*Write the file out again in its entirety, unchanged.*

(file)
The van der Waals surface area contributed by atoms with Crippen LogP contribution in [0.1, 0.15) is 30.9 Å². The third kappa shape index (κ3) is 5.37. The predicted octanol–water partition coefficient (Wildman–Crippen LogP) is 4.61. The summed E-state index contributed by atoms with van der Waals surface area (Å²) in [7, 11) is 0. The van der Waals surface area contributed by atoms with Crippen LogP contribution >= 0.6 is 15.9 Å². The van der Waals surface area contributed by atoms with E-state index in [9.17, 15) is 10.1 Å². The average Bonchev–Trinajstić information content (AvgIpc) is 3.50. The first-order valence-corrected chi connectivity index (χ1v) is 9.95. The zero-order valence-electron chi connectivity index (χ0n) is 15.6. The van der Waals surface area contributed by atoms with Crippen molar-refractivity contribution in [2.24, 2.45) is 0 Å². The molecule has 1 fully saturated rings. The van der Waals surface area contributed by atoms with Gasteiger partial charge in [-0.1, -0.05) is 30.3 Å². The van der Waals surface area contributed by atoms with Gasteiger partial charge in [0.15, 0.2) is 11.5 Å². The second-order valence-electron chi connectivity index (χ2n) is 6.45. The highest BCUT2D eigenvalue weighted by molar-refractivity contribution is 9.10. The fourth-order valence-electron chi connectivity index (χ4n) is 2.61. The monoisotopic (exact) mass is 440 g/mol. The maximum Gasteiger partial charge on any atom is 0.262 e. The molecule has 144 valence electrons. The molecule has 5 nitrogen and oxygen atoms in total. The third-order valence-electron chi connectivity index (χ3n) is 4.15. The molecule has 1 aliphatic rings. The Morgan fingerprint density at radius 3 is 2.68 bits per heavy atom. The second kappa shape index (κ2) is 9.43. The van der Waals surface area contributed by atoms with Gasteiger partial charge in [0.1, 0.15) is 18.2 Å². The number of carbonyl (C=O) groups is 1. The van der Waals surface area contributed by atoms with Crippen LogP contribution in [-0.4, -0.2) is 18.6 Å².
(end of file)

The van der Waals surface area contributed by atoms with Crippen LogP contribution in [0.1, 0.15) is 30.9 Å². The third kappa shape index (κ3) is 5.37. The predicted octanol–water partition coefficient (Wildman–Crippen LogP) is 4.61. The summed E-state index contributed by atoms with van der Waals surface area (Å²) in [7, 11) is 0. The van der Waals surface area contributed by atoms with Crippen LogP contribution >= 0.6 is 15.9 Å². The van der Waals surface area contributed by atoms with E-state index in [9.17, 15) is 10.1 Å². The average Bonchev–Trinajstić information content (AvgIpc) is 3.50. The first-order valence-corrected chi connectivity index (χ1v) is 9.95. The zero-order valence-electron chi connectivity index (χ0n) is 15.6. The van der Waals surface area contributed by atoms with Crippen molar-refractivity contribution in [2.24, 2.45) is 0 Å². The molecule has 1 fully saturated rings. The van der Waals surface area contributed by atoms with Gasteiger partial charge in [-0.1, -0.05) is 30.3 Å². The van der Waals surface area contributed by atoms with Gasteiger partial charge in [0.15, 0.2) is 11.5 Å². The second-order valence-electron chi connectivity index (χ2n) is 6.45. The highest BCUT2D eigenvalue weighted by molar-refractivity contribution is 9.10. The fourth-order valence-electron chi connectivity index (χ4n) is 2.61. The monoisotopic (exact) mass is 440 g/mol. The maximum Gasteiger partial charge on any atom is 0.262 e. The molecule has 144 valence electrons. The molecule has 5 nitrogen and oxygen atoms in total. The third-order valence-electron chi connectivity index (χ3n) is 4.15. The molecule has 1 aliphatic rings. The Morgan fingerprint density at radius 3 is 2.68 bits per heavy atom. The second kappa shape index (κ2) is 9.43. The van der Waals surface area contributed by atoms with Gasteiger partial charge in [0.1, 0.15) is 18.2 Å². The number of carbonyl (C=O) groups is 1. The van der Waals surface area contributed by atoms with Crippen LogP contribution in [-0.4, -0.2) is 18.6 Å².